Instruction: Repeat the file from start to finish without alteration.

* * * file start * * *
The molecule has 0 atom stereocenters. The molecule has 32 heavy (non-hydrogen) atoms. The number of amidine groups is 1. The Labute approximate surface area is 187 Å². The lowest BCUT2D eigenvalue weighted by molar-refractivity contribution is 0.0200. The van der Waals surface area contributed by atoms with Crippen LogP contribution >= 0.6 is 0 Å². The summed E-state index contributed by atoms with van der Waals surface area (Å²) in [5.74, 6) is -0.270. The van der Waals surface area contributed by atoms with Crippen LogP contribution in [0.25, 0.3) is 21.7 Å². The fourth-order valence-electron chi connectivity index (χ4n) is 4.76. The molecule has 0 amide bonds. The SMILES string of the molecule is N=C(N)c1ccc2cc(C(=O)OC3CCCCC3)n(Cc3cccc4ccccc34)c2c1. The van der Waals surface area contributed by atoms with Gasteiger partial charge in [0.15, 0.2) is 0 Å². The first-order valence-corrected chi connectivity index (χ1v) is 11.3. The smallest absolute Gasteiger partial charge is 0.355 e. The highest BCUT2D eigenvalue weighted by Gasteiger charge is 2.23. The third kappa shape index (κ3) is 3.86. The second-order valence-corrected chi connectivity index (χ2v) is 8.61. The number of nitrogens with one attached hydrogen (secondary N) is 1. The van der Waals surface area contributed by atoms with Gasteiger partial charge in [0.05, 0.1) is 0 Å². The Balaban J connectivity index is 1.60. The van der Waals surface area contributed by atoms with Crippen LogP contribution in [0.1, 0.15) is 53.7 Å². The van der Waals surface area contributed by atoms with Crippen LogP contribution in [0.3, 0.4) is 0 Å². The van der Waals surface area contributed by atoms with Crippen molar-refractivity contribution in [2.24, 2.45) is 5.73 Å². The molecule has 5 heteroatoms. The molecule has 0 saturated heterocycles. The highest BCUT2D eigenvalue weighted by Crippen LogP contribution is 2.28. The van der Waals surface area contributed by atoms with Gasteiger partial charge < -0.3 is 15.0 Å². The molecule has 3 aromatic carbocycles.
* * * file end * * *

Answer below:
The molecule has 0 atom stereocenters. The molecule has 32 heavy (non-hydrogen) atoms. The number of amidine groups is 1. The Labute approximate surface area is 187 Å². The lowest BCUT2D eigenvalue weighted by molar-refractivity contribution is 0.0200. The van der Waals surface area contributed by atoms with Crippen LogP contribution >= 0.6 is 0 Å². The summed E-state index contributed by atoms with van der Waals surface area (Å²) in [5.74, 6) is -0.270. The van der Waals surface area contributed by atoms with Crippen LogP contribution in [0.25, 0.3) is 21.7 Å². The fourth-order valence-electron chi connectivity index (χ4n) is 4.76. The molecule has 0 amide bonds. The SMILES string of the molecule is N=C(N)c1ccc2cc(C(=O)OC3CCCCC3)n(Cc3cccc4ccccc34)c2c1. The van der Waals surface area contributed by atoms with Gasteiger partial charge in [0.15, 0.2) is 0 Å². The first-order valence-corrected chi connectivity index (χ1v) is 11.3. The smallest absolute Gasteiger partial charge is 0.355 e. The highest BCUT2D eigenvalue weighted by Gasteiger charge is 2.23. The third kappa shape index (κ3) is 3.86. The second-order valence-corrected chi connectivity index (χ2v) is 8.61. The number of nitrogens with one attached hydrogen (secondary N) is 1. The van der Waals surface area contributed by atoms with Gasteiger partial charge in [0.05, 0.1) is 0 Å². The Balaban J connectivity index is 1.60. The van der Waals surface area contributed by atoms with Crippen LogP contribution in [0.1, 0.15) is 53.7 Å². The van der Waals surface area contributed by atoms with Crippen LogP contribution in [0.3, 0.4) is 0 Å². The van der Waals surface area contributed by atoms with Crippen molar-refractivity contribution in [2.24, 2.45) is 5.73 Å². The molecule has 5 heteroatoms. The molecule has 0 saturated heterocycles. The highest BCUT2D eigenvalue weighted by Crippen LogP contribution is 2.28. The van der Waals surface area contributed by atoms with Gasteiger partial charge < -0.3 is 15.0 Å². The molecule has 3 aromatic carbocycles.